As officers were establishing the perimeter, Jones allegedly began firing towards the additional officers from inside the home. At some point, Jones attempted to enter a vehicle that was parked in the garage of the home and flee, but there was a patrol car that was blocking the vehicle escaping.

Jones allegedly attempted to ram the patrol car that was blocking his exit but was unable to move it. When he gave up his attempts at fleeing in a car, he went back inside the house.

During the standoff, the police department reported that a black male exited the front door and had an infant in his hands. He placed the infant in a carrier outside on the front porch and then appeared to surrender himself to officers.


Phoenix officers moved towards the front porch in attempts to save the infant, however, when they got close, Jones allegedly shot at the officers, striking them.

Despite the injuries, officers were able to get the infant to safety and tried to Jones to exit the residence unsuccessfully.

After Jones stopped responding to officers, the SWAT team utilized a camera to look inside the home and saw Jones and Lobley deceased.

Officers moved in and secured the scene and began their investigation.

The Phoenix Police Department reported that five officers were shot and another four were injured with shrapnel from the multiple rounds that were fired during the incident. All nine officers received what was described as non-life-threatening injuries and eight of them have already been released from the hospital.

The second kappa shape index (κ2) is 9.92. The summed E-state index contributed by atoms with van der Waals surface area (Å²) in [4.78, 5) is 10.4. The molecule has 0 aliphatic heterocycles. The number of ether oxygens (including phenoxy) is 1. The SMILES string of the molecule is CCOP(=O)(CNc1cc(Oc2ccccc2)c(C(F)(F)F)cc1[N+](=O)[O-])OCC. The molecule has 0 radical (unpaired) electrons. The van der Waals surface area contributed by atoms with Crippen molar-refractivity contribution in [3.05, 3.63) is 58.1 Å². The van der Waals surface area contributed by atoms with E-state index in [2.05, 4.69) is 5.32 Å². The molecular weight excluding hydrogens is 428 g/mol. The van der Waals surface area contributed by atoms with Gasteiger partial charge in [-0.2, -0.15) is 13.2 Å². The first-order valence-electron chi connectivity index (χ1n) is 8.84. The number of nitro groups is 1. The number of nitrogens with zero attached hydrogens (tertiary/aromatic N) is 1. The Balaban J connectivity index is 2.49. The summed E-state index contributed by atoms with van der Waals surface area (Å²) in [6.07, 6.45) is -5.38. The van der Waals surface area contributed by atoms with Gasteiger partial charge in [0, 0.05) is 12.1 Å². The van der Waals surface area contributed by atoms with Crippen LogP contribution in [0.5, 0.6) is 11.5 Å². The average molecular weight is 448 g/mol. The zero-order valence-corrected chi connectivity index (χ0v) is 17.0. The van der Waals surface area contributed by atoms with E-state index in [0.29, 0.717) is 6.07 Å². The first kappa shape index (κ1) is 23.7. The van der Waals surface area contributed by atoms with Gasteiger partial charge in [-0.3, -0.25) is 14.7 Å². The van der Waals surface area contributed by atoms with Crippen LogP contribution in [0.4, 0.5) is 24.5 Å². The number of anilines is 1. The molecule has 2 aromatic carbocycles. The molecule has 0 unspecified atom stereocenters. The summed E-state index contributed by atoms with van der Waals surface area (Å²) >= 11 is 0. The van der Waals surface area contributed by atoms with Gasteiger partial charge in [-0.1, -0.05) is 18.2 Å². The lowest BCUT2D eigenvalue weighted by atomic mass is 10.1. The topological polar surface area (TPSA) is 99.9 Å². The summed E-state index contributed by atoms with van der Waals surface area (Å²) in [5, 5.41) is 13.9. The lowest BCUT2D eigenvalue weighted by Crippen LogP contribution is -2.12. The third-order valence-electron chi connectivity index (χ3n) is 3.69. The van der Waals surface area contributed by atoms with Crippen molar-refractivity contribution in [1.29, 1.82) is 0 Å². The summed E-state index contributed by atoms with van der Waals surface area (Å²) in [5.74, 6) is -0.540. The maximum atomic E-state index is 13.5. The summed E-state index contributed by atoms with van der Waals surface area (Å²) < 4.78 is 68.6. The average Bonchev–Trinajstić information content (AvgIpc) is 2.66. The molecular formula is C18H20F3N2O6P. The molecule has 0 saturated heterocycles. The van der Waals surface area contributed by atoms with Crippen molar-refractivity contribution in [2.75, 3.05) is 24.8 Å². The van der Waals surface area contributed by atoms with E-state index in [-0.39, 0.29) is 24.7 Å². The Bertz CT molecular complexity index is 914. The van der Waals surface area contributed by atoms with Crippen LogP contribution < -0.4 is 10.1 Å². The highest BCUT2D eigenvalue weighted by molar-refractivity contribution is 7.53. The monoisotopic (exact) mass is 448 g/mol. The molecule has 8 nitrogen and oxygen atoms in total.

Phoenix Police Chief Jeri Williams expressed her disgust and concern for her officers and law enforcement in general:

“This is just one more example of the dangers that officers face every day keeping us and our community safe. If I seem upset, I am. This is senseless. It does not need to happen, and it continues to happen over and over again.”

Detectives reported an autopsy was conducted on Jones which showed that he died from a self-inflicted gunshot wound. The medical examiner also noted that Jones had a non-lethal wound presumably from one of the officers who returned fire during the incident.

The Phoenix Police Department reported that Jones was the ex-boyfriend of Lobley who police believe was killed by Jones. The infant that was rescued by officers allegedly biologically belonged to both Lobley and Jones.